First: Many would agree with Aeschylus' comment in his play, Agamemnon that Clytemnestra addresses to the captive Cassandra:
An upstart lord,For the same reason, the play shows the people of Mycenae alarmed when Clytemnestra and her lover usurp the throne.
To whom wealth's harvest came beyond his hope,
Is as a lion to his slaves
Second: Anyone prepared to resort to nefarious means to seize power even once, let alone three times, shows the sort of alarming lust for power that makes most people believe he is the last person who can be trusted with it.
Third: When a leader has no claim to hereditary or institutional legitimacy, all that really leaves him to rely on is force.
And, it must be added, no all the tyrannoi who were Pisistratus' contemporaries were as benign as he was. Many were tyrants in any sense of the word. But after reading about his seizure of power, it is hard not to come away with the impression that, after all, a leader with no institutional claims to legitimacy, whose frail grip on power depends entirely on being popular, might not be an altogether bad thing. There are three main reasons usually advanced why a dictator whose power rests entirely on popularity is bad:
First: What is popular is not always moral. See Hitler, who was actually quite popular until he ran into trouble in the war. Or George Wallace: "I tried to talk about good roads and good schools and all these things that have been part of my career, and nobody listened. And then I began talking about niggers, and they stomped the floor." Still, most of the time the nastier forms of scapegoating are what a dictator does to deflect anger when his popularity is slipping anyhow. There is no evidence that Pisistratus resorted to such measures.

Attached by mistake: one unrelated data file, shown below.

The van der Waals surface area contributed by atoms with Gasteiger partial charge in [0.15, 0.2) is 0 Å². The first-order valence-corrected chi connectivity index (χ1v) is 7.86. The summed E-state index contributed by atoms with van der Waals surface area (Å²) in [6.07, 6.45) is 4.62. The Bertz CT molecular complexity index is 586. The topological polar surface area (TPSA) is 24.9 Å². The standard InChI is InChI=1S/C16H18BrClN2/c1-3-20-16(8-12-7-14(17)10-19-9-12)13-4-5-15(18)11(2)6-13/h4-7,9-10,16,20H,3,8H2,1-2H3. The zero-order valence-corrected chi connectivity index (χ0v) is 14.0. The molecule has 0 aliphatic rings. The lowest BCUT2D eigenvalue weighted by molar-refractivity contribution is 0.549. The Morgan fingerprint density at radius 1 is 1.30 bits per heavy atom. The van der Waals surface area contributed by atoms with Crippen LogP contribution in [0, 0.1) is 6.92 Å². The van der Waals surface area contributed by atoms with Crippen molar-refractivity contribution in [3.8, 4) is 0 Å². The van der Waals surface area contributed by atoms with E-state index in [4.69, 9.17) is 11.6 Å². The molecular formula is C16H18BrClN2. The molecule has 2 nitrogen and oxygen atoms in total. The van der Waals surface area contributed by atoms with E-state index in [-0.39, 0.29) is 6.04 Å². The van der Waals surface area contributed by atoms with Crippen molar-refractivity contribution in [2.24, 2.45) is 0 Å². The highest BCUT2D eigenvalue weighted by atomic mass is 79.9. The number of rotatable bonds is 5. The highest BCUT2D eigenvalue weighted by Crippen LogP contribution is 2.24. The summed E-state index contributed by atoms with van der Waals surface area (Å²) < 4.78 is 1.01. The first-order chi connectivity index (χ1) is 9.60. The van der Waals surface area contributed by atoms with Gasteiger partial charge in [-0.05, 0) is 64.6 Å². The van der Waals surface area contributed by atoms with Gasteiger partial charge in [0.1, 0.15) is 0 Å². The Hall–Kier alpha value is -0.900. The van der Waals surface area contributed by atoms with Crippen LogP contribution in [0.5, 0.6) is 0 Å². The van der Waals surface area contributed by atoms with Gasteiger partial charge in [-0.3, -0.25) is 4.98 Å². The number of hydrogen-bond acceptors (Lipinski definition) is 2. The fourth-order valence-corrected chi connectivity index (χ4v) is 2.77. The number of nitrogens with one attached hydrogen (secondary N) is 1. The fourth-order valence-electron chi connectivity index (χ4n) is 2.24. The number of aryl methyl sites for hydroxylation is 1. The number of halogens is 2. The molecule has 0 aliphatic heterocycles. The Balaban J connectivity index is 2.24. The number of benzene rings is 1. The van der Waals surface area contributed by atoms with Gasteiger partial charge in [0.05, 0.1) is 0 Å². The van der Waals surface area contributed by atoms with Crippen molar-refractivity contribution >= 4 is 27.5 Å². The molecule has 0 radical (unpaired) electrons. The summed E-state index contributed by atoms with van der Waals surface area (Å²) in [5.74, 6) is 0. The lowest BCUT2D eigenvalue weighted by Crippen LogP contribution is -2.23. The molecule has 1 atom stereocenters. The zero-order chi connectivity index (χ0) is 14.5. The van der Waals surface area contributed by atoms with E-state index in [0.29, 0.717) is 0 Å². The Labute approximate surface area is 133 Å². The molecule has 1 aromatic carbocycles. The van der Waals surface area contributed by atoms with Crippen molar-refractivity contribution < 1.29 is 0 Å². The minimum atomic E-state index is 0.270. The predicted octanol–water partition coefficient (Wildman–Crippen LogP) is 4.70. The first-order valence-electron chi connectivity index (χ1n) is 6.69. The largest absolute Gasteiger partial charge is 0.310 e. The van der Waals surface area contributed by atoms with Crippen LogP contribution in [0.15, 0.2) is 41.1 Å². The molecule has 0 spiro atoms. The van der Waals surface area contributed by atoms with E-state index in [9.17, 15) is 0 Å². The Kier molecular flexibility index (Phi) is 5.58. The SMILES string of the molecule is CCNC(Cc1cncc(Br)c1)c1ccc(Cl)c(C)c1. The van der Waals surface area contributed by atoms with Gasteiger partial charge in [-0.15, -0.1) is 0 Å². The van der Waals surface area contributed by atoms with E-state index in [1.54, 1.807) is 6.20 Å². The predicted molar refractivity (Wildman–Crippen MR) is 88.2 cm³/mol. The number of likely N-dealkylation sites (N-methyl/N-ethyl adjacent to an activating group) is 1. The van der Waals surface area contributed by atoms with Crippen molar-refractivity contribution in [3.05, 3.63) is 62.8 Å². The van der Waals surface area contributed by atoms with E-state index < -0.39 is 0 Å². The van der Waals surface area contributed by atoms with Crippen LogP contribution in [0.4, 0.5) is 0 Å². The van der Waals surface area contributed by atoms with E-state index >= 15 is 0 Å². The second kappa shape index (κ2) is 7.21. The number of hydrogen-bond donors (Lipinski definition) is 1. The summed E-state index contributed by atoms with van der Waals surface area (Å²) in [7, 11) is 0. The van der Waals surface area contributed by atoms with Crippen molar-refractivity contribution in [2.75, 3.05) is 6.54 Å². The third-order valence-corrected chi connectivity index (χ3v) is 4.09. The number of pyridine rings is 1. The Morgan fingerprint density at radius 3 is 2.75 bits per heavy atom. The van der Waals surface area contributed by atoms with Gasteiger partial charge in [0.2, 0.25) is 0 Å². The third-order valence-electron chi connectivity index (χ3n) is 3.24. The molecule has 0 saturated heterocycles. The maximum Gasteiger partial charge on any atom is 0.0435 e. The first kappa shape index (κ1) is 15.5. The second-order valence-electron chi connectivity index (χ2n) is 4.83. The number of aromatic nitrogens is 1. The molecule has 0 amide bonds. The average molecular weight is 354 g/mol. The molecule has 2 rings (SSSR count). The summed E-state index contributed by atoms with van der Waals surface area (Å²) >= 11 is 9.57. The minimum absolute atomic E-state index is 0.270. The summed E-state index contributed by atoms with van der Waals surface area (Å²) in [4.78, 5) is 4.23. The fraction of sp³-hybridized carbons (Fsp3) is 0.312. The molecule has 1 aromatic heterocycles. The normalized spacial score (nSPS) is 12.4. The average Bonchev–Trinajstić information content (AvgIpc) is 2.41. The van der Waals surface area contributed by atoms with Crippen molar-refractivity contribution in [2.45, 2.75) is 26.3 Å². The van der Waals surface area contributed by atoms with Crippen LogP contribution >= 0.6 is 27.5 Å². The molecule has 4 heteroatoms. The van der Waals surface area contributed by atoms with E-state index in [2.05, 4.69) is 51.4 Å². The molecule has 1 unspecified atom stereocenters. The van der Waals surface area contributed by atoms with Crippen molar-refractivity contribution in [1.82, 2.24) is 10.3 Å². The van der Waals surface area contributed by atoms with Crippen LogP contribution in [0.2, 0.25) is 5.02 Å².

Second: Sometimes unpopular actions are necessary. Unpopular actions may, indeed, be necessary. But nowhere near as often as most people think. Of course, in saying this, I, like most people, am a product of my times. And in my times, from the 1980's to the present, international creditors tend to assume that the more unpopular a measure, the more virtuous, and the more suffering they can inflict on an economy, the more they are proving good management. And we may be about to see a rebellion against such thinking. (And Greece may lead the revolt!) But what about war? Pericles is cited as a fine example of a leader with true democratic legitimacy persuading his countrymen to take an unpopular action -- withdraw within the city walls and allow the countryside to be pillaged. The wisdom of this action is questionable (it led to a terrible plague), but even granting that it was the wisest way to fight the war, it would have been infinitely better not to start a stupid, senseless war in the first place! The classic modern example is Winston Churchill, offering only tears and toil, sweat and blood. Churchill provided outstanding wartime leadership. But before the war, he inflicted a decade (or more) of senseless suffering on his countrymen by returning to the gold standard at too high a rate. No wonder the people dumped him as soon as the war was over!
Third: Popularity is fleeting. No matter how able the dictator, sooner or later his popularity will end. A king will remain legitimate despite is waning popularity. A democratic leader who ceases to be popular can be removed without resorting to violence. But if a dictator rests his power entirely on being popular and sees his popularity end, then he truly does have nothing left but brute force. Pisistratus' popularity never failed throughout his lifetime. But all leaders are mortal, and when he died, his sons took his place.